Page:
News at Smith

Oct 05, 2015

Steve Jobs the movie will arrive in theaters Friday, despite protests from the widow and other friends of the late Apple co-founder. They say the film unfairly portrays its title character as cruel and inhumane, while director Danny Boyle stands by his adaptation of the biography by Walter Isaacson. One thing not in dispute is Jobs’ legacy as a creative thinker. Smith School adjunct faculty member Kamran Loghman

Oct 02, 2015

How would trained saboteurs, successfully planted on your team by ruthless competitors, proceed to undermine your productivity? If they followed a previously classified World War II field guide used by the U.S. Office of Strategic Services, the predecessor of today's CIA, they would follow eight rules to sap your momentum. Robert Galford, facilitator of an executive education course at the Smith School, says many

Oct 01, 2015
World Class Faculty & Research

Experts from academia, industry and government will gather at the Washington Court Hotel in Washington, D.C., on Friday and Saturday, Oct. 9-10, 2015 to present and discuss the latest findings and practices connected to information technology making healthcare more patient-centered, effective and cost-efficient. The Center for Health Information and Decision Systems (CHIDS) at the University of Maryland's Robert H. Smith School of Business hosts this sixth annual Workshop on Health IT and Economics (WHITE).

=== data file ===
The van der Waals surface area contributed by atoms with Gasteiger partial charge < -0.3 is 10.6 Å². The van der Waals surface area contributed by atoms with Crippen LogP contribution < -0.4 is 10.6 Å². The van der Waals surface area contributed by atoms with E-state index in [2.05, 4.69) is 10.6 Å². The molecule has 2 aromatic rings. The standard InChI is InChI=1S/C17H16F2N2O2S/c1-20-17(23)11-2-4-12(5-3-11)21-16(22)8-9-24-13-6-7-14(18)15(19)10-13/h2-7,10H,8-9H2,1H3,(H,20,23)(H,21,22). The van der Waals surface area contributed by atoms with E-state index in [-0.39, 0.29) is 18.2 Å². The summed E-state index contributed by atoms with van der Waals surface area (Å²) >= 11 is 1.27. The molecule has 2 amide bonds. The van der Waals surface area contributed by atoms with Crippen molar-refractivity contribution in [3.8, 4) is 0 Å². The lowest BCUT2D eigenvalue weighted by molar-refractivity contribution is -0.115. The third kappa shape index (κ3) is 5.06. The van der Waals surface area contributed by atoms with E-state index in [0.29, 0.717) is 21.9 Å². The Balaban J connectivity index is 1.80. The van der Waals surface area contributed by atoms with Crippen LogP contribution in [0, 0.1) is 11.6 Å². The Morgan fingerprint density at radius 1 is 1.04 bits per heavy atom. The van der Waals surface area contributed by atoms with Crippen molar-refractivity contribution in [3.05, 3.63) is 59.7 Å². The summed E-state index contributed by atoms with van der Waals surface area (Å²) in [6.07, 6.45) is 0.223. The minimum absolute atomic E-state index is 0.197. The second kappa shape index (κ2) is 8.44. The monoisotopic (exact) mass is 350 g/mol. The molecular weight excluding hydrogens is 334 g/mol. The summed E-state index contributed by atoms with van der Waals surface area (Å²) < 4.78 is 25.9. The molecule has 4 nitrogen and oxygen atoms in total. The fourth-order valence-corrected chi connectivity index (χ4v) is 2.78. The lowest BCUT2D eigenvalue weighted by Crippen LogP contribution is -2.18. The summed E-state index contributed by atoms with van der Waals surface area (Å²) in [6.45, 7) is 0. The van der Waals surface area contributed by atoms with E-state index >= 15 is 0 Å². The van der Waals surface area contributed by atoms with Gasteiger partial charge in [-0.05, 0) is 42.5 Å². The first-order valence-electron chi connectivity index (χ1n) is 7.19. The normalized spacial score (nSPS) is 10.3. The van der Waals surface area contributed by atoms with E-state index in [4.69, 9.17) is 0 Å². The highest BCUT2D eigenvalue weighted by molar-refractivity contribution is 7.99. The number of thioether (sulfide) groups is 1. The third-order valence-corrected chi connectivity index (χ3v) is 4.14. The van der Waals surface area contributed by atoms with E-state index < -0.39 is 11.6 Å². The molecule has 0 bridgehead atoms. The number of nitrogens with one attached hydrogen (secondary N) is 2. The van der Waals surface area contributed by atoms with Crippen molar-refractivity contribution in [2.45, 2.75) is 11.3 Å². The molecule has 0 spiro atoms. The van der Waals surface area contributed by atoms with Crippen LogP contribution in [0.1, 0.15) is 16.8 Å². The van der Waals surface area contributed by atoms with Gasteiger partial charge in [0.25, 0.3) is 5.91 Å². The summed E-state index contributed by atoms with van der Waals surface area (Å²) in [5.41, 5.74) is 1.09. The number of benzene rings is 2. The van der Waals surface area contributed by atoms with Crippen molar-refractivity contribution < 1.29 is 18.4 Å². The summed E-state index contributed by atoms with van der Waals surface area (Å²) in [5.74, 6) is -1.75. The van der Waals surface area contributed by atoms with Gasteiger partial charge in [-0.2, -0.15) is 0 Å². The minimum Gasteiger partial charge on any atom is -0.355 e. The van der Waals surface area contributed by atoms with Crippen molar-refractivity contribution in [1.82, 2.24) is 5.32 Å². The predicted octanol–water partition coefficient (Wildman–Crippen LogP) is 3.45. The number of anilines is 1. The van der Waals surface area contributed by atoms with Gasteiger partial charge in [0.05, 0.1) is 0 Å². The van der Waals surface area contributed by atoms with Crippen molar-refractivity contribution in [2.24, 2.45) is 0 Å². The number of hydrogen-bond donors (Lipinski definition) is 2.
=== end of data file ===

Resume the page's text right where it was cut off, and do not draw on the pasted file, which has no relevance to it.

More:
Oct 01, 2015
Experiential / Reality-based Learning

Philadelphia Flyers founder and Comcast-Spectacor chairman Ed Snider ’55 performed double duty on Sept. 29, 2015, at the University of Maryland’s Robert H. Smith School of Business. First he helped celebrate the opening of new offices for the Ed Snider Center for Enterprise and Markets. Then he shared the foundational values for his business at the BB&T Colloquium on Capitalism, Ethics, and Leadership.

Oct 01, 2015
World Class Faculty & Research

What's the best time to tweet, to ensure maximum audience engagement? University of Maryland researchers, including Smith School professor William Rand, have demonstrated that an algorithm that takes into account the past activity of each of your followers — and makes predictions about future tweeting — can lead to more "retweets" than other commonly used methods, such as posting at peak traffic times.

Pages

Subscribe to News